The idea that Wieters wasn’t ready is only relative to the insane level of expectations heaped upon him. I dislike the use of monthly splits, but if we ignore May and it’s 11 PA sample, he OPSed .691 in June, which would have put him twentieth among the thirty catchers with at least 300 PAs this year. After one month. He only improved from their. The notion that he “wasn’t ready” is absolutely retarded. The only thing he wasn’t ready for was to take his seat on Mt. Olympus.

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      • B says:

        Yeah well, you enjoy Sabean’s kool-aid, the rest of us…not so much.

        I do agree with you that the Giants FO for some reason hates Fred Lewis. It doesn’t make any sense, because Fred Lewis is actually a better hitter than the average leadoff hitter, and our 2nd best offensive player, but yeah, for some reason he’s getting screwed over by the Giants. Lewis isn’t even 29 yet, by the way, so I think calling him 30 is intentionally misleading (since prime age is thought of as 25-29 in baseball, and because we fixate on whole numbers, 30 tends to stick out as a guy being past his prime, which Lewis is not).

        God I hope the Giants aren’t the team that overpays for Figgins. It would be such a classic Sabean move. It would actually make our offense worse (though our D would improve, netting us a modest improvement nowhere not even close to being worth the money).

        As Kevin pointed out, Wieters was very ready for the league. It was just his silly ridiculous projections that make you think otherwise. He was a league average hitter as a rookie C, he accumulated 1.9 WAR in only 354 PA’s. Posey will be better than Molina was last year, so he at least has that going for him. I’m not totally against the idea of patience (I think Bumgarner needs at least 1, and probably at least 2, more years in the minors before he’s ready, for instance)…but if that’s our goal, why the hell was Posey accumulating service time in Sep to not play?

        Honestly, if we want to transition to Posey partway through the year (which is smart, delay his service clock, though that takes longer because we wanted him to sit on the bench in Sep), I’d throw Sandoval behind the plate to start the year before moving him back to corner infield. No point in wasting money on a crappy C that doesn’t improve the one thing we need most – offense.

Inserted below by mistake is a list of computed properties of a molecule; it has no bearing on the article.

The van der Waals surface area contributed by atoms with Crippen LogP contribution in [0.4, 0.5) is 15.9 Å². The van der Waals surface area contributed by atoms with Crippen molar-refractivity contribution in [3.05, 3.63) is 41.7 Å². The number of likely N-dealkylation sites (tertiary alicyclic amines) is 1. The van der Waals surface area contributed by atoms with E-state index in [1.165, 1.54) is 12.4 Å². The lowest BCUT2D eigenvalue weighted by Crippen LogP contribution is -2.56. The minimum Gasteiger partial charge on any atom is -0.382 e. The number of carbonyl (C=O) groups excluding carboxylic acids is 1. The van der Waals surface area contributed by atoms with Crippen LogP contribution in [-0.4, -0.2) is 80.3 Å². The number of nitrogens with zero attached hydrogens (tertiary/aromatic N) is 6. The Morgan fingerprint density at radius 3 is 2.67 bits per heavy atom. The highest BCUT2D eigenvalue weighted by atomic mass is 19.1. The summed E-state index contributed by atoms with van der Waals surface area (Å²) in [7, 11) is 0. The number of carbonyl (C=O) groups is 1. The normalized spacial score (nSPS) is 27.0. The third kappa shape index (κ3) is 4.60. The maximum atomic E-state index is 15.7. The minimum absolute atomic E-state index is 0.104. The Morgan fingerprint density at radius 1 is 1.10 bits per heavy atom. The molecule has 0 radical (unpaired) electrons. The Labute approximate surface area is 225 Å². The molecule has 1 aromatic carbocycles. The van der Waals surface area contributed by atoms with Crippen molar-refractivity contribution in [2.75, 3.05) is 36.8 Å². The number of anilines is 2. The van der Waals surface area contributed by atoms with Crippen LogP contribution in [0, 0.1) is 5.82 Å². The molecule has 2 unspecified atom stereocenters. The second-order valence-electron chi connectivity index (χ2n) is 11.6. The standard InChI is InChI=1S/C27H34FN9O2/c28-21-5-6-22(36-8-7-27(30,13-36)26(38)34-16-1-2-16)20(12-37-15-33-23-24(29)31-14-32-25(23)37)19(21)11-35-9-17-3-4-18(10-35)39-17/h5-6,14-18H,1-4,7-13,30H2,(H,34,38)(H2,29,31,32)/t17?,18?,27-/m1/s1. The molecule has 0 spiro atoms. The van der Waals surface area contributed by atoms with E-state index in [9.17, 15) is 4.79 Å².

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  5. FYI, Molina is angling for a multi-year contract AND a raise.

    I was hoping the Giants might offer him arbitration in order to get some picks for him, but I think you make the good point that he’s probably not going to get the attention that would get him signed to such a contract, meaning he would accept arbitration and cost the Giants big money when Posey could be ready.

    Too bad teams can’t decline Type A status and accept Type B to get the free pick.

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  6. Choo says:

    I can see the Mets expressing interest in Molina. Omir Santos didn’t lock down a starting job going into 2010 but he proved he’s worth a longer look and Molina could play the veteran mentor role – he and Santos are fellow Puerto Ricans who live about 10 miles apart.

    I wouldn’t count out the Astros either, and you never know what the Royals might do, but the market for Bengie isn’t ideal at the moment.

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  7. Danya says:

    If you can’t imagine the Giants offering arbitration to a 35-year-old sub-.300 OBP guy who is rapidly declining defensively and also happens to be the slowest baserunner in the universe (but is a Gritty Veteran Gamer), while letting the game’s premier catching prospect rot in the minors for another year, then you obviously are not familiar with the genius that is Brian Sabean. To be honest I would not be shocked even if he offered Molina two years.

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    • Joe R says:

      Posey went 2 for 17 in the majors.

      With such a huge, telling sample, it’s obvious the kid ain’t ready and spending 12 mil on a man with a rapidly declining skill set is the path to take.